Report Shows U.S. Investors Want More Low-Volatility and Active Products

Education on smart beta funds is catching on and it seems the more investors understand these alternative products, the more they want them—a good sign for providers looking to branch out from the run-of-the-mill passive product offerings. The U.S., in particular, is seeing an increased demand for low volatility and active products.

Brown Brothers Harriman, a provider of custodial and administrative services for ETF providers, recently released a report that examined the use of ETFs in three of the biggest global markets: the U.S., Europe, and China.

“Active and low-volatility ETFs tied for first with U.S. investors as the products they’d like to see more of in the marketplace,” Jeff Schlegel wrote in Financial Advisor magazine. “The was followed by core index and smart beta products.”

For investors looking to smoothen the ride of volatility, they can look at ETFs like the FlexShares US Quality Low Volatility Index Fund (NYSEArca: QLV). Per the site’s fund description, QLV integrates rigorous fundamental analysis through a quality screen of US-based companies which can be viewed as a potential means to mitigate future volatility.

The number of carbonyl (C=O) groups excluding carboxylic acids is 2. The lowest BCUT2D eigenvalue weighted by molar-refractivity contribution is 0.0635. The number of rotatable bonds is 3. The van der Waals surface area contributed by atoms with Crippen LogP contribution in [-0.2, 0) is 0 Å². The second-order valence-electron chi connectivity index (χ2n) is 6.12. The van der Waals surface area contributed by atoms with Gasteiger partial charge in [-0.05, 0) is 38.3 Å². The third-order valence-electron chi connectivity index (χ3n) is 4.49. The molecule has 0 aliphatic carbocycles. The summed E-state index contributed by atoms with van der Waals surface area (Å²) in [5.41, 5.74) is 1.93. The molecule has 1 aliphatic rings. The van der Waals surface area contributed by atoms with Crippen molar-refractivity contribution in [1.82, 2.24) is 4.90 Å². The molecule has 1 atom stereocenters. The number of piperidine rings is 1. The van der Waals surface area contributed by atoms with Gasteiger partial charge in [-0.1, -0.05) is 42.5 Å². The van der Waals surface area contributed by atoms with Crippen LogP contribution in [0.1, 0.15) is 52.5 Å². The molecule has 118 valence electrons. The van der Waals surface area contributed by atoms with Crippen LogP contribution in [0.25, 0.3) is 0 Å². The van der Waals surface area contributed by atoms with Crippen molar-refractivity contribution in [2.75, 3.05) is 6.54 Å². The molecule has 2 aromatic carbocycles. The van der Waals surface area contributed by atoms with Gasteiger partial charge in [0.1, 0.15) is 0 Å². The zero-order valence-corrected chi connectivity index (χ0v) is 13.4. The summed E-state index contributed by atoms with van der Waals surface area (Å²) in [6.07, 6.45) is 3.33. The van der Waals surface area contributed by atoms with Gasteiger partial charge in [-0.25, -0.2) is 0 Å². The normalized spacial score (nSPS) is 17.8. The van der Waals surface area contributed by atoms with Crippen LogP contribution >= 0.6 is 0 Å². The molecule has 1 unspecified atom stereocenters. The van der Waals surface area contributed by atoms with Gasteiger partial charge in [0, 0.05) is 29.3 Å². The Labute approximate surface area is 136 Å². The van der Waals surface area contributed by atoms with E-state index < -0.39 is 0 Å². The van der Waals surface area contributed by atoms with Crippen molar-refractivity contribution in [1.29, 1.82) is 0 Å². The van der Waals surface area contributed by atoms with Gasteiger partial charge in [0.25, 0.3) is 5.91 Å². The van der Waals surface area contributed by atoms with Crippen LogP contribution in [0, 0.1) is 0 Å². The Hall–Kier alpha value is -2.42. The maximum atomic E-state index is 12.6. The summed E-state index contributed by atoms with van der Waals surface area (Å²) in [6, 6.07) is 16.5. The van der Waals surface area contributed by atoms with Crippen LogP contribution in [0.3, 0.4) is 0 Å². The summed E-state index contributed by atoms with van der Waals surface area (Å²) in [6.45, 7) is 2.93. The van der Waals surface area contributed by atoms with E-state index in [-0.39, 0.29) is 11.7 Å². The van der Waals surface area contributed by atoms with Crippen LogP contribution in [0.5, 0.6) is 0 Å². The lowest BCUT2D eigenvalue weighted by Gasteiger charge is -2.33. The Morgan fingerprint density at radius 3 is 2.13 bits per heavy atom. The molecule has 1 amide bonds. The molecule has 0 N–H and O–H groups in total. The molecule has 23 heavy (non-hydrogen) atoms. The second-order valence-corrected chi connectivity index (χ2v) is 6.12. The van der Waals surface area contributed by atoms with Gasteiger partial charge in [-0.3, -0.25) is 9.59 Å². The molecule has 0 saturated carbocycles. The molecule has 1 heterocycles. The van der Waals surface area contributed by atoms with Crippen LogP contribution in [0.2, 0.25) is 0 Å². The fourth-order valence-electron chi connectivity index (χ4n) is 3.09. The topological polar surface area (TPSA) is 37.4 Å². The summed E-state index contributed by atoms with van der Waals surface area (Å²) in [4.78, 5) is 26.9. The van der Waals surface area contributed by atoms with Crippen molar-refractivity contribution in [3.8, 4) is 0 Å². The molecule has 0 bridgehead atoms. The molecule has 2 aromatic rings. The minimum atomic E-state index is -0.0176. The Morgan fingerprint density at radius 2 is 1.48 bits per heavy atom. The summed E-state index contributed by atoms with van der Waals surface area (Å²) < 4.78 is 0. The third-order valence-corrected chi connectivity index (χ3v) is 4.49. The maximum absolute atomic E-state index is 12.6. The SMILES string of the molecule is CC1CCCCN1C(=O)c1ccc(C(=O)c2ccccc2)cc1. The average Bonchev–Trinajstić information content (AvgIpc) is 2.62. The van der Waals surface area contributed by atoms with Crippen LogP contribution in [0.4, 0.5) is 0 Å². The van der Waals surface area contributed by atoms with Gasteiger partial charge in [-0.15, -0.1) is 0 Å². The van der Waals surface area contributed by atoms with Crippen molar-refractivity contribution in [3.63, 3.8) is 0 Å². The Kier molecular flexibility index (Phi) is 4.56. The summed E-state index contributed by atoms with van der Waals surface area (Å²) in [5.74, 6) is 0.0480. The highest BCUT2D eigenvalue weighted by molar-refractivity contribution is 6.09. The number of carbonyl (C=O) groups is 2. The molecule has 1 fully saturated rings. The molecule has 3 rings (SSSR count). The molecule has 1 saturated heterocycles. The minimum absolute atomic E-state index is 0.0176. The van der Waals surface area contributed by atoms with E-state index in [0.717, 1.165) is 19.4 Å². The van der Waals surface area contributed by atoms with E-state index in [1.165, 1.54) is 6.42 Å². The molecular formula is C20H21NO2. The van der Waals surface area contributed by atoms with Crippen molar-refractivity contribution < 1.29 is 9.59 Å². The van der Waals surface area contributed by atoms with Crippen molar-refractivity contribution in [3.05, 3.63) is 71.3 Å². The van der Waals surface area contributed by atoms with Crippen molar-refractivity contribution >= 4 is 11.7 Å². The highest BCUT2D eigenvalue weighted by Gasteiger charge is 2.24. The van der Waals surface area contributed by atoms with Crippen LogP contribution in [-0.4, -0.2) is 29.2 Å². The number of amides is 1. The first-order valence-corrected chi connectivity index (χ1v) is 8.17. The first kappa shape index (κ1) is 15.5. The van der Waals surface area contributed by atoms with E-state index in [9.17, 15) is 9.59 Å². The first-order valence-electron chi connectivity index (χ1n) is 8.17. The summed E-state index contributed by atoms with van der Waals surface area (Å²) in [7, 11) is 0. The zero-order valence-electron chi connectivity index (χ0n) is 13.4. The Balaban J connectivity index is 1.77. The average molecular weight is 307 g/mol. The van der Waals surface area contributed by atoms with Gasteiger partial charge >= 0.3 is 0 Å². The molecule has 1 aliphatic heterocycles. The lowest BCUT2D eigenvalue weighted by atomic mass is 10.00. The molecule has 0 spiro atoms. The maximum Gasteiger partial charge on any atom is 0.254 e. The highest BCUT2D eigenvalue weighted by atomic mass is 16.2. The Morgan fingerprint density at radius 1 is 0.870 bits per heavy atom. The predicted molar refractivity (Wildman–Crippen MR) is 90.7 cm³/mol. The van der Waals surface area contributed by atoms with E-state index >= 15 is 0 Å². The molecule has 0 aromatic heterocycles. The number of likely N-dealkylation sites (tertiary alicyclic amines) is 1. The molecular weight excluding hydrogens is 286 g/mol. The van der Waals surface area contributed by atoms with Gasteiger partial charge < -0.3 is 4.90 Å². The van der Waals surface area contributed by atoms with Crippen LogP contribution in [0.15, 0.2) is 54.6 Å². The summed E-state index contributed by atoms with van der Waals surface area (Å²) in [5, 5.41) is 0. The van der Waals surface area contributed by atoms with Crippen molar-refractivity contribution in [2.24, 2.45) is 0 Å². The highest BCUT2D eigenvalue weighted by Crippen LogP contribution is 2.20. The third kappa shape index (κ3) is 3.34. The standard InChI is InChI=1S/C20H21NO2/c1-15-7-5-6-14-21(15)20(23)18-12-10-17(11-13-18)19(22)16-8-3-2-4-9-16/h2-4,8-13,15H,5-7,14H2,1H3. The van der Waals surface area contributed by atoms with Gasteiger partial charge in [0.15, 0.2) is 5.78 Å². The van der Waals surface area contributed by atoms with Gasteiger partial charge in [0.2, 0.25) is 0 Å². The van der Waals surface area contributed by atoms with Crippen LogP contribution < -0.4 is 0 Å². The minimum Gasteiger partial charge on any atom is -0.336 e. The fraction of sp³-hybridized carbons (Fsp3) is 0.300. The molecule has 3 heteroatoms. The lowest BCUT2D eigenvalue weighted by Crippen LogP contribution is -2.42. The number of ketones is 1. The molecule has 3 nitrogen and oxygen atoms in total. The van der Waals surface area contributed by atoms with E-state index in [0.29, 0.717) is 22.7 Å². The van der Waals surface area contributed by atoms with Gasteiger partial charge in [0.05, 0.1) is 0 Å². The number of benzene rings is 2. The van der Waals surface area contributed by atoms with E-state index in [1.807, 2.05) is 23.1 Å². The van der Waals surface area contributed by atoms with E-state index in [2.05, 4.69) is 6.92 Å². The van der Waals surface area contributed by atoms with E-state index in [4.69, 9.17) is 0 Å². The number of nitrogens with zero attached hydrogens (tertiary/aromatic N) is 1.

QLV seeks investment results that correspond generally to the price and yield performance of the Northern Trust Quality Low Volatility Index. The underlying index is designed to reflect the performance of a selection of companies that, in aggregate, possess lower overall absolute volatility characteristics relative to the Northern Trust 1250 Index, a float-adjusted market capitalization weighted index of U.S. domiciled large- and mid-capitalization companies.

Additionally, based on the report results, investors around the world also want more smart beta ETFs that employ strategies that go beyond tracking a passive index.

“Smart beta ETFs hit a record $835 billion in assets in 2019, and 54% of global investors expect to raise their exposure to smart beta ETFs in 2020,” Schlegel wrote. “That’s 10 percentage points more than last year.”

ESG Keeps Rising

Of course, a persistent trend in the investment world is the continued rise of environmental, social and governance (ESG) initiatives. That’s translating into more demand for ETFs that focus on ESG.

“For a while it seemed that ESG ETFs were more hype than asset flows,” said Schlegel. “But flows into this category picked up last year, and in five years it’s expected that 30% of global ETF investors will allocate 11% to 20% of their portfolio to ESG ETFs. And it’s projected that 12% of U.S. ETF investors will allocate more than 50% of their portfolios to ESG ETFs in the next five years, far exceeding the rates in Europe and China.”

For other notable trends in the ETF industry, read the rest of the report highlights.

For more market trends, visit ETF Trends.